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Death to the death penalty  

Death to the death penalty and Wanda

on Amnesty International  

"Marvin Wilson was executed in Texas on 7 August for a murder committed in 1992, despite evidence of his intellectual disability (his IQ went not higher than 61) as reported by Amnesty International. The organization described the event as " unconstitutional and highly disturbing".

Amnesty International is against the death penalty unconditionally. For it, the death sentence is "the ultimate cruel, inhuman and degrading punishment". To enter the debate, MadClocks.com would like to present two advertising spots made for Amnesty International on the matter.

The first of the two spots, created by the Belgium and Brussels-based advertising agency Air presents crucial moments of the execution of Wanda Jean Allen. The woman was executed in Oklahoma in 2001. Like Marvin Wilson, she was also diagnosed with a low IQ and became a symbol for protestors of the death penalty. A documentary was shot by filmmaker Lyz Garbus showing the last three months of her life.

The Wanda Jean Allen spot was one of the spot Air created to celebrate the 50th anniversary of Amnesty International (MadClocks.com highly recommends to have a look to the other ones too!). It won an Eurobest Bronze Film award for Public Awareness Messages last year. We find the spot very strong in the sense that it shows two extreme moments of the Wanda Jean Allen story: one when Wanda asks the court "please make me live" and the moment of the announcement of her death. A high level of intensity is developed from the opposition in emotions between Wanda Allen begging to live and then the indifference and coldness of the person announcing her dead. Madclocks.com thinks that the magic comes from the idea of Air to separate the two images by the message "Miss Wanda Jean Allen mentally handicapped American Woman regretfully cannot attend the 50 Years of Amnesty International due to her execution by lethal  injection".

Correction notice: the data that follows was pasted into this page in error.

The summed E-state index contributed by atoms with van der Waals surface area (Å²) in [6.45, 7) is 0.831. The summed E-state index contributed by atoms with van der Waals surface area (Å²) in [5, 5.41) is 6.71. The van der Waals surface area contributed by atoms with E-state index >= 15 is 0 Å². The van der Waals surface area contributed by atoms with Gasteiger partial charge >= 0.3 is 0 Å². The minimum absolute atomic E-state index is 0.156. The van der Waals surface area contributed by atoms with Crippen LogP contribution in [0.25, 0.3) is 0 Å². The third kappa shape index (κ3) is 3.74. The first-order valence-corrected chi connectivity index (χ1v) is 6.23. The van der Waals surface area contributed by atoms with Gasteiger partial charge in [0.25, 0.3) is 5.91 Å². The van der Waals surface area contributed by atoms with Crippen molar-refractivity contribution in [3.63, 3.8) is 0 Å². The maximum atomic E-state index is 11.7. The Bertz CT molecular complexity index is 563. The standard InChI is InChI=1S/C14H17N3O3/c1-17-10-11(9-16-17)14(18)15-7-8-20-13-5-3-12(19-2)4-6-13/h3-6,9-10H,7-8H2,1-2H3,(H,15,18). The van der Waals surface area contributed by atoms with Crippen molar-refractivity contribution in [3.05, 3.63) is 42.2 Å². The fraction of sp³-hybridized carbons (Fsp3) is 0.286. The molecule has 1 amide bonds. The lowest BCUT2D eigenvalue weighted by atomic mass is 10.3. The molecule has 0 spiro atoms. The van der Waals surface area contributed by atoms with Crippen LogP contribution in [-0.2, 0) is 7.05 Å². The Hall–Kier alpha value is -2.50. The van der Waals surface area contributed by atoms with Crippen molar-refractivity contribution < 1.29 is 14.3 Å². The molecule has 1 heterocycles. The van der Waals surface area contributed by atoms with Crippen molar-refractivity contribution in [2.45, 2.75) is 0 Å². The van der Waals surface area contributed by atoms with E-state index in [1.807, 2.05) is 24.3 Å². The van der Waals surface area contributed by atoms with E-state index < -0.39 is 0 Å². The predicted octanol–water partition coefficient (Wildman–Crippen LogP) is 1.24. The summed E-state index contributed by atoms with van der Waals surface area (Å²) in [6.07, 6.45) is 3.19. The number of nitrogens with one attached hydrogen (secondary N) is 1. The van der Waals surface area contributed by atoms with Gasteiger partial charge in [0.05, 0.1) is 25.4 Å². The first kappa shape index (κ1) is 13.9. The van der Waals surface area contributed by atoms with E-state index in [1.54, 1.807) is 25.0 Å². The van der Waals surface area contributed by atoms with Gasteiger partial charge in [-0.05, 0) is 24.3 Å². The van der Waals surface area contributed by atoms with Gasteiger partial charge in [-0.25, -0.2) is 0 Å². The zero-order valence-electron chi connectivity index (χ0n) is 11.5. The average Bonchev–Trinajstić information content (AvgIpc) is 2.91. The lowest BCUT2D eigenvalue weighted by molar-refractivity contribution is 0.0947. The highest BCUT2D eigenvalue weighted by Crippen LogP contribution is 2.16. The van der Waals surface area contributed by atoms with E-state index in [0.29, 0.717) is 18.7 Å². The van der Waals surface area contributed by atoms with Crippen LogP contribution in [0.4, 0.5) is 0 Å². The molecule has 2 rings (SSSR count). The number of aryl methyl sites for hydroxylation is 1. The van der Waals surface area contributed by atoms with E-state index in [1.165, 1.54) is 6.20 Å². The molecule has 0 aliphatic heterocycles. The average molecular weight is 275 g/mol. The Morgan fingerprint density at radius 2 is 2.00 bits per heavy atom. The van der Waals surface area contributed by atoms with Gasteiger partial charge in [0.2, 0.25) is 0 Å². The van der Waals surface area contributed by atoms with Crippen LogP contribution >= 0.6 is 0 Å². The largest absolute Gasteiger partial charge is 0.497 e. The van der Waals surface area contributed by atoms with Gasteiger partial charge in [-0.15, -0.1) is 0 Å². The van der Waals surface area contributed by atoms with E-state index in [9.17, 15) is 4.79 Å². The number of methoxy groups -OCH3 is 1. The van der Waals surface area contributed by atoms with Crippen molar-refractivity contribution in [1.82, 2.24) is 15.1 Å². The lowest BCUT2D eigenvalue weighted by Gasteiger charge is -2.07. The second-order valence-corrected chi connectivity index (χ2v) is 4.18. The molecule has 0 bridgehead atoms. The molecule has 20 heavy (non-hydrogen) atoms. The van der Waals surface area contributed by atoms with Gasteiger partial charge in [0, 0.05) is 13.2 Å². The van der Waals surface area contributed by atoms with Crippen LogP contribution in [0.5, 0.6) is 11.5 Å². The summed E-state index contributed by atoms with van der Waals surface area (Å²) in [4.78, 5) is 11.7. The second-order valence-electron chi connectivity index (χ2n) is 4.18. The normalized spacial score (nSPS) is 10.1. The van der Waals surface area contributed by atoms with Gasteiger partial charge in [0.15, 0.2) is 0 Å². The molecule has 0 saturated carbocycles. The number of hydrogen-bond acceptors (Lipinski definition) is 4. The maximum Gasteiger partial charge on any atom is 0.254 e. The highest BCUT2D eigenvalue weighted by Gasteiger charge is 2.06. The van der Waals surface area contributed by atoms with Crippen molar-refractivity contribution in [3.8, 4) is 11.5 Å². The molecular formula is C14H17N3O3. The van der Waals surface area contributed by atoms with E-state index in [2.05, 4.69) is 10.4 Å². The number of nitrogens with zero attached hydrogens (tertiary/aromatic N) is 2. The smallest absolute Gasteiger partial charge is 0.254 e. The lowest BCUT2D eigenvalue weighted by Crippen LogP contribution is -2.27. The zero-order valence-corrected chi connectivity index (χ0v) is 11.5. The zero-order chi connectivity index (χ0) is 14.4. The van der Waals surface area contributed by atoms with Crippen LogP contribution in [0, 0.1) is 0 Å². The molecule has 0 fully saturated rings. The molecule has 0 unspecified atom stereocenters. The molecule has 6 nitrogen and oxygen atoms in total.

The second spot was made by TBWA/Paris for the campaign "death to the death penalty" and targeted the general public as well as decision-makers. Launched in October 2010, the campaign also received awards, among others a Bronze Pencil in 2011 and a bronze Lion award in Cannes. Depicting four different methods of execution still in used today (hanging, beheading, firing squad and the electric chair), the film shows life-like wax figures that melt and collapse. One of the reason of the film's success is how this idea (of the figures melting and collapsing while preceding to the death sanction) is powerfully linked to the campaign's line "death to the death penalty" and the amnesty candle symbol.

Interesting insights on the campaign can be found on thisisnotadvertising.com.

What do you think about the death penalty?

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